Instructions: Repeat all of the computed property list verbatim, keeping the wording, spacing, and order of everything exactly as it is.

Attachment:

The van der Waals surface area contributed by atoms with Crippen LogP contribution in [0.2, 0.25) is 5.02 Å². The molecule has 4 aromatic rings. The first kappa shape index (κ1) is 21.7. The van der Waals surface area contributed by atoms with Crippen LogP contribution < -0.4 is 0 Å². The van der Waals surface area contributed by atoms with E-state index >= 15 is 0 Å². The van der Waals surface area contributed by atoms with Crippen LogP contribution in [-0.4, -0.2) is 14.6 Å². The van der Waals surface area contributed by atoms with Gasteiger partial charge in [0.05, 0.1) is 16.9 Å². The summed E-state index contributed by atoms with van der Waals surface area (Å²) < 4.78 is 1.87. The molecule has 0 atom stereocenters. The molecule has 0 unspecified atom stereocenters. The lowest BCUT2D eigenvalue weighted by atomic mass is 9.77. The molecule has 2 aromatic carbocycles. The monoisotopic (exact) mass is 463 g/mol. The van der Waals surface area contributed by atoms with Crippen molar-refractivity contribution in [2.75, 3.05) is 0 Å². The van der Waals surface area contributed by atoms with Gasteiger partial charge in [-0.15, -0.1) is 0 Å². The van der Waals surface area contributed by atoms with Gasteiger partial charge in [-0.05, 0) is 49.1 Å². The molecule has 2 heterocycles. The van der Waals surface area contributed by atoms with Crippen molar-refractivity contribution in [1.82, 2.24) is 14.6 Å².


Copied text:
The van der Waals surface area contributed by atoms with Crippen LogP contribution in [0.2, 0.25) is 5.02 Å². The molecule has 4 aromatic rings. The first kappa shape index (κ1) is 21.7. The van der Waals surface area contributed by atoms with Crippen LogP contribution < -0.4 is 0 Å². The van der Waals surface area contributed by atoms with E-state index >= 15 is 0 Å². The van der Waals surface area contributed by atoms with Crippen LogP contribution in [-0.4, -0.2) is 14.6 Å². The van der Waals surface area contributed by atoms with Gasteiger partial charge in [0.05, 0.1) is 16.9 Å². The summed E-state index contributed by atoms with van der Waals surface area (Å²) < 4.78 is 1.87. The molecule has 0 atom stereocenters. The molecule has 0 unspecified atom stereocenters. The lowest BCUT2D eigenvalue weighted by atomic mass is 9.77. The molecule has 2 aromatic carbocycles. The monoisotopic (exact) mass is 463 g/mol. The van der Waals surface area contributed by atoms with Crippen molar-refractivity contribution in [2.75, 3.05) is 0 Å². The van der Waals surface area contributed by atoms with Gasteiger partial charge in [-0.15, -0.1) is 0 Å². The van der Waals surface area contributed by atoms with Gasteiger partial charge in [-0.05, 0) is 49.1 Å². The molecule has 2 heterocycles. The van der Waals surface area contributed by atoms with Crippen molar-refractivity contribution in [1.82, 2.24) is 14.6 Å².